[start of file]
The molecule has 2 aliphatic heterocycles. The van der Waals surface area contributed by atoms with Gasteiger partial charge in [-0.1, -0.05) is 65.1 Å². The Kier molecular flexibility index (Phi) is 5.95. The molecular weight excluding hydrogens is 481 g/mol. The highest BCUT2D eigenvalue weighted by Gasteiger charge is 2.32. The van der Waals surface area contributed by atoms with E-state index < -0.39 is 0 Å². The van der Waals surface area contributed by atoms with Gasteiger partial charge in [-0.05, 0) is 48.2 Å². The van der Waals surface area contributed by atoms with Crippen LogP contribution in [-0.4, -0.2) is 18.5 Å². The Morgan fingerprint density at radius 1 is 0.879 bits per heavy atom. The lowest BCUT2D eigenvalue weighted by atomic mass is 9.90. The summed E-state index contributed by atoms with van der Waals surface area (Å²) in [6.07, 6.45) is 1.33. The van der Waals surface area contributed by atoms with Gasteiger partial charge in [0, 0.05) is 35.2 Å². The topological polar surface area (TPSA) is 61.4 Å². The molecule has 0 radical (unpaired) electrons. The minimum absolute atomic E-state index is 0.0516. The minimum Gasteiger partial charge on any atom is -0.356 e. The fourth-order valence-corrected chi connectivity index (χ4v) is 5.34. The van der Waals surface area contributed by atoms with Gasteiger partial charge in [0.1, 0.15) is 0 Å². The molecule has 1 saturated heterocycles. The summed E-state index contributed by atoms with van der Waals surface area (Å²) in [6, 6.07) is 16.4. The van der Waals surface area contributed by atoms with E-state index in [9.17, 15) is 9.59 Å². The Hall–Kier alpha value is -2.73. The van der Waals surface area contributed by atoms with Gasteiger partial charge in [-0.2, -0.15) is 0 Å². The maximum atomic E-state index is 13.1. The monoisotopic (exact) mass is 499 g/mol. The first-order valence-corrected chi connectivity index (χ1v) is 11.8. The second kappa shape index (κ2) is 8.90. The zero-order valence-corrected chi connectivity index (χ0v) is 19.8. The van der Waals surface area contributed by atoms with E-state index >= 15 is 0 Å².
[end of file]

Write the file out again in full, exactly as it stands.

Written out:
The molecule has 2 aliphatic heterocycles. The van der Waals surface area contributed by atoms with Gasteiger partial charge in [-0.1, -0.05) is 65.1 Å². The Kier molecular flexibility index (Phi) is 5.95. The molecular weight excluding hydrogens is 481 g/mol. The highest BCUT2D eigenvalue weighted by Gasteiger charge is 2.32. The van der Waals surface area contributed by atoms with E-state index < -0.39 is 0 Å². The van der Waals surface area contributed by atoms with Gasteiger partial charge in [-0.05, 0) is 48.2 Å². The van der Waals surface area contributed by atoms with Crippen LogP contribution in [-0.4, -0.2) is 18.5 Å². The Morgan fingerprint density at radius 1 is 0.879 bits per heavy atom. The lowest BCUT2D eigenvalue weighted by atomic mass is 9.90. The summed E-state index contributed by atoms with van der Waals surface area (Å²) in [6.07, 6.45) is 1.33. The van der Waals surface area contributed by atoms with Gasteiger partial charge in [0, 0.05) is 35.2 Å². The topological polar surface area (TPSA) is 61.4 Å². The molecule has 0 radical (unpaired) electrons. The minimum absolute atomic E-state index is 0.0516. The minimum Gasteiger partial charge on any atom is -0.356 e. The fourth-order valence-corrected chi connectivity index (χ4v) is 5.34. The van der Waals surface area contributed by atoms with Gasteiger partial charge in [0.1, 0.15) is 0 Å². The molecule has 1 saturated heterocycles. The summed E-state index contributed by atoms with van der Waals surface area (Å²) in [6, 6.07) is 16.4. The van der Waals surface area contributed by atoms with E-state index in [9.17, 15) is 9.59 Å². The Hall–Kier alpha value is -2.73. The van der Waals surface area contributed by atoms with Gasteiger partial charge in [-0.2, -0.15) is 0 Å². The maximum atomic E-state index is 13.1. The monoisotopic (exact) mass is 499 g/mol. The first-order valence-corrected chi connectivity index (χ1v) is 11.8. The second kappa shape index (κ2) is 8.90. The zero-order valence-corrected chi connectivity index (χ0v) is 19.8. The van der Waals surface area contributed by atoms with E-state index >= 15 is 0 Å².